Good Life, Good Death, Good Grief officially launched in Edinburgh on 22nd November. The launch was marked by Dining with Death, a 2-course lunch with conversation menu to illustrate some of the principles of the alliance.
The launch was attended by Liz Lochhead, Scotland’s poet laureate, who shared her personal experiences and read a poem about death and grief. Delegates also witnessed the premier of 20 takes on death and dying, a short film in which members of the Scottish public talk about death, dying and bereavement.
Over a 2-course lunch at Howies Restaurant, delegates were encouraged to follow a ‘conversation menu’ addressing questions such as ‘What things do you think make for a good death?’ and ‘How would you like to be remembered?’.
The 70 invited guests heard from Kate Lennon, Chair of Good Life, Good Death, Good Grief, about the aims, visions and values of the new alliance, which hopes to make Scotland a place where there is more openness about death, dying and bereavement.
One couple who understand the importance of talking about death is Scott and Llana McNie, who organised their toddler daughter’s funeral before she died.
The parents lost their three-year-old daughter Sienna to brain cancer in April, three months after they were told she couldn’t be cured.
Her parents say the reluctance among medical professionals to talk about Sienna’s death meant they almost didn’t get the chance to bring her home to die.
Scott added: “We found the doctors didn’t want to talk about palliative care options for Sienna. No one asked us where we wanted her to die.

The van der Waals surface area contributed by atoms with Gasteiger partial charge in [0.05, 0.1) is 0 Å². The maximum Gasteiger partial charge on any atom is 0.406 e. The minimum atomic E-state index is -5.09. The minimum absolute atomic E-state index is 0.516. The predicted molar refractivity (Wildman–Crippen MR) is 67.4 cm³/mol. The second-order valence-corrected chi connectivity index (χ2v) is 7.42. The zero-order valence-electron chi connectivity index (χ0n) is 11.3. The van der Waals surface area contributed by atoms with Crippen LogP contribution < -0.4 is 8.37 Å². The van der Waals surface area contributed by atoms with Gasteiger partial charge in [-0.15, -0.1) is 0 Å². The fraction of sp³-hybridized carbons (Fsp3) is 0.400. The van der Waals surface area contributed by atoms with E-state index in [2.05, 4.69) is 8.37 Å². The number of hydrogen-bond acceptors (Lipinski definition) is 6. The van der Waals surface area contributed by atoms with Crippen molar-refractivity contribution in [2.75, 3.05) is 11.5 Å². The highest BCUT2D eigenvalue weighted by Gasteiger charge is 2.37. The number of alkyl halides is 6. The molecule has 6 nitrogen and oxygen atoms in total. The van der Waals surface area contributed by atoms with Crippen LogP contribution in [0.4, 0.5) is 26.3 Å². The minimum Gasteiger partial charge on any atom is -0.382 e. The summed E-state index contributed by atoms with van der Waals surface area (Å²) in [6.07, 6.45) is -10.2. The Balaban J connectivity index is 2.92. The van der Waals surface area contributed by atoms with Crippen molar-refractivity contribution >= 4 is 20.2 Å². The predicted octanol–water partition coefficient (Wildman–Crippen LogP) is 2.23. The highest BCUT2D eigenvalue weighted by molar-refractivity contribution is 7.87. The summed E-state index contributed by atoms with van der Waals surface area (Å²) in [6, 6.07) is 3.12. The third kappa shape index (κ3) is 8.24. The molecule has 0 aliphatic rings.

“If we hadn’t been so willing to talk about Sienna’s death she would have spent her final weeks in a hospice rather than with her family and that would not have been right for us as a family.
“We had to accept she was going to die to make sure she had the best possible time while she was with us.
“We also wanted to give her the best funeral we could arrange, complete with a pink coffin in a pink carriage pulled by white horses and 100 pink balloons.
“To organise that took planning and we wanted to do it when we were still in the right frame of mind to do it.
“Death is a fact of life and when it’s a child it is very, very sad, but not talking about it can only make the situation worse.”
Good Life, Good Death, Good Grief currently has over 100 members. Membership is free, and open to all groups, organisations and individuals who wish to support the aims and objectives of the alliance. Sign up here.
Short film: 20 takes on death and dying
Media coverage of the launch